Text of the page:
A very handy but underrated feature in Google’s Android 4.x operating system is the ability to disable apps. Disabling apps is a way to basically freeze and hide any unused, unwanted, or unruly system apps that came on your phone (ie: ones that you can’t uninstall). This feature might come in handy if your phone came stocked with a bunch of unwanted bloatware that you never use. If you’re sick of looking at those unused icons cluttering up your app drawer, you can simply disable them and they’ll disappear for good. Another reason you might want to disable an app is if it is causing problems for your system, whether it be battery drain or lag. A perfect example was Google’s Currents app that was causing lag for Nexus 7 users after the Android 4.2 update. Users simply disabled the app, and the lag immediately disappeared. Whatever the reason is that you might want to disable an app, it’s a pretty straightforward procedure. Read on after the break for instructions. » Read the rest
It looks like Sprint is seriously gearing up for its anticipated launch of the HTC EVO 4G LTE smartphone. How do we know this? Well, it looks like Sprint has quietly made its Getting Started Guide for the EVO 4G LTE officially available, which details the basics of how to use the smartphone and its various aspects such as Android 4.0 + Sense 4.0 software or its much-acclaimed camera software.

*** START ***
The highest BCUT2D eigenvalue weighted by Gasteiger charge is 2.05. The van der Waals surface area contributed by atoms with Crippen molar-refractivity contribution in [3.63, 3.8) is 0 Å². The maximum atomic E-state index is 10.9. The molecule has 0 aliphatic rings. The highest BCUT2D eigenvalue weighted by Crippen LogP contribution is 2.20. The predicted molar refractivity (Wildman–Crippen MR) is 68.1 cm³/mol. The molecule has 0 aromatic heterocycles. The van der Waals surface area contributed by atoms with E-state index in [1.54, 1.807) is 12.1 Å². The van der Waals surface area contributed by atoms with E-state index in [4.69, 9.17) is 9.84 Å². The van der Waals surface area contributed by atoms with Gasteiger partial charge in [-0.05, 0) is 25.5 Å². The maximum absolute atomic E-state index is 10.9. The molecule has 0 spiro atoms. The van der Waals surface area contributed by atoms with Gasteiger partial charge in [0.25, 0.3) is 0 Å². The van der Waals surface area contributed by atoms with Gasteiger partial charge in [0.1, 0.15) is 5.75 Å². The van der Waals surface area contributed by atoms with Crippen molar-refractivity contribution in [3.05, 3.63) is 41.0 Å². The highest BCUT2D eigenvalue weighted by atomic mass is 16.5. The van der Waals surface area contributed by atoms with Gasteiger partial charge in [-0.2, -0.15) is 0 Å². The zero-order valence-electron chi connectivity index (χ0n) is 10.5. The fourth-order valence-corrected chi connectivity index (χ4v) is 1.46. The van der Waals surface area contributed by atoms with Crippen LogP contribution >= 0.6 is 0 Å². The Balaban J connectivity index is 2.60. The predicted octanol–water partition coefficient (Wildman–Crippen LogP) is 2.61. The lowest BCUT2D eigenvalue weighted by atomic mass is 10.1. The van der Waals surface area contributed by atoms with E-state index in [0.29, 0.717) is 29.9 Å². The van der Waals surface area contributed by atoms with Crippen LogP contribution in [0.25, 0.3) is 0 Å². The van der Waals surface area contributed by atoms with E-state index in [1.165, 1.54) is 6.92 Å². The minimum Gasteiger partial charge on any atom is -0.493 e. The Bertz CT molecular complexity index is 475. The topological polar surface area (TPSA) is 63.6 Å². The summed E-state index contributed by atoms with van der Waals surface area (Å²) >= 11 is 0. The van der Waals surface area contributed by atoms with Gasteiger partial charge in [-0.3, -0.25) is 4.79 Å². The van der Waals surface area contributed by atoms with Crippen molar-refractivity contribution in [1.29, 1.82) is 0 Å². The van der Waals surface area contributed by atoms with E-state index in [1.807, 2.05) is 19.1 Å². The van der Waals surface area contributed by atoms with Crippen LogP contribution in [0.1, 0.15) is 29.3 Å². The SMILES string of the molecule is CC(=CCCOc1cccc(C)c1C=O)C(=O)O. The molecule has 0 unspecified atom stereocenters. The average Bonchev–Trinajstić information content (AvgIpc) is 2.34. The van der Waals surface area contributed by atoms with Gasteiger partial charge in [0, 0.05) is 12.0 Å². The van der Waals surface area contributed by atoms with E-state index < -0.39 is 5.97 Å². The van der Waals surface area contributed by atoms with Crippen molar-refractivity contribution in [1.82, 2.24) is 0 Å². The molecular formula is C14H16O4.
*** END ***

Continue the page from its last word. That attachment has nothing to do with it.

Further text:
Additionally, we just told you earlier about Sprint taking pre-orders for the smartphone– and now additional information is beginning to trickle out for our eyes to see. Well it looks like those lucky group of individuals who pre-ordered the device were greeted with a message from Sprint this morning highlighting the EVO 4G LTE would be shipped on May 15th, with the delivery making its final destination within 1 to 3 business days. Generally speaking, pre-orders tend to land in consumer’s hands a few days before the device lands in stores— so naturally it’s expected the device will arrive in Sprint stores on or around May 18th.
The wait will soon be over for Sprint owners folks! If you feel like giving the EVO 4G LTE a thorough one-over, why not check out the Getting Started Guide by checking out the link below?